Rescue teams to double training

MINE rescue team training will be almost doubled and teams will be required to be closer to mines under a final rule published by the US Mine Safety and Health Administration.
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Peabody's Appalachia mine rescue team.

Donna Schmidt

The regulations were published February 8 in the Federal Register and implement the fourth section of 2006's MINER Act to increase the capabilities, response times and effectiveness of mine rescue teams.

Among the finalised requirements is to be the existence of four types of teams - minesite, composite, contract and state-sponsored - as well as the requisite that teams participate in two local competitions each year.

Teams will also be required to complete 96 hours annually of training, up from 40 hours, including education involving smoke, simulated smoke or an equivalent environment.

Additionally, members must have training at each mine the team will service to be familiar with its operations and ventilations (including underground).

Other regulations include:

  • An individual with mine emergency response knowledge must be present on each shift at each mine; also, annual emergency response training using "an MSHA-prescribed course" must be completed;
  • Two certified mine rescue teams for each operation as well as adjusted criteria with regard to the qualifications of certification; and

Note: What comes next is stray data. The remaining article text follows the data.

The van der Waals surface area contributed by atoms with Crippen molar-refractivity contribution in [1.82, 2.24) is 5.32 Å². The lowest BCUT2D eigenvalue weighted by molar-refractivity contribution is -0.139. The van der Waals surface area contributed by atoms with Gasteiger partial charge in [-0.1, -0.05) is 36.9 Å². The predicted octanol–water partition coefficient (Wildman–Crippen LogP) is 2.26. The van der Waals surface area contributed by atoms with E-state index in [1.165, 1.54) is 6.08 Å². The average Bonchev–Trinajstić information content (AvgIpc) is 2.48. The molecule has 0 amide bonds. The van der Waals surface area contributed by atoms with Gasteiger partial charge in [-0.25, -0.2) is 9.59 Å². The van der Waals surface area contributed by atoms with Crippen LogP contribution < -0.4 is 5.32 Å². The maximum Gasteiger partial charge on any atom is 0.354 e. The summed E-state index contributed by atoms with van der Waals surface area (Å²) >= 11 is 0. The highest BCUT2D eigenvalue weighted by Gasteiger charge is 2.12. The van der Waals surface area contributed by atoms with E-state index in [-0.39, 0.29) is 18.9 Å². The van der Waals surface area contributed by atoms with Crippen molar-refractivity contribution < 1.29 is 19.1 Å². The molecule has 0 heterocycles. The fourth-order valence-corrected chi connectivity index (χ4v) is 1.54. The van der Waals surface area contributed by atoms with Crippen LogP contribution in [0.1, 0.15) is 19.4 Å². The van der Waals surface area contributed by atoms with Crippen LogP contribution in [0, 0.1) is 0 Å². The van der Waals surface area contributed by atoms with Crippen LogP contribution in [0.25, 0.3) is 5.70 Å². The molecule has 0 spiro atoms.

• Rescue teams' stations must be located within one hour of the mines serviced.

"The presence of qualified, well-trained mine rescue teams is one of our greatest assets during a mine emergency," said MSHA acting assistant secretary of labor Richard Stickler.

"This regulation will help ensure that no matter where or when a mine accident occurs, dedicated men and women will be readily available and properly trained to assist in the rescue of their comrades underground."

The proposed rule was published in September, and while the agency put forth a comment period for public input that expired November 16, four public hearings on the topic took place in Salt Lake City, Utah; Lexington, Kentucky; Charleston, West Virginia; and Birmingham, Alabama.

The final rule on mine rescue equipment is still pending.

The complete final rule on mine rescue teams can be viewed at

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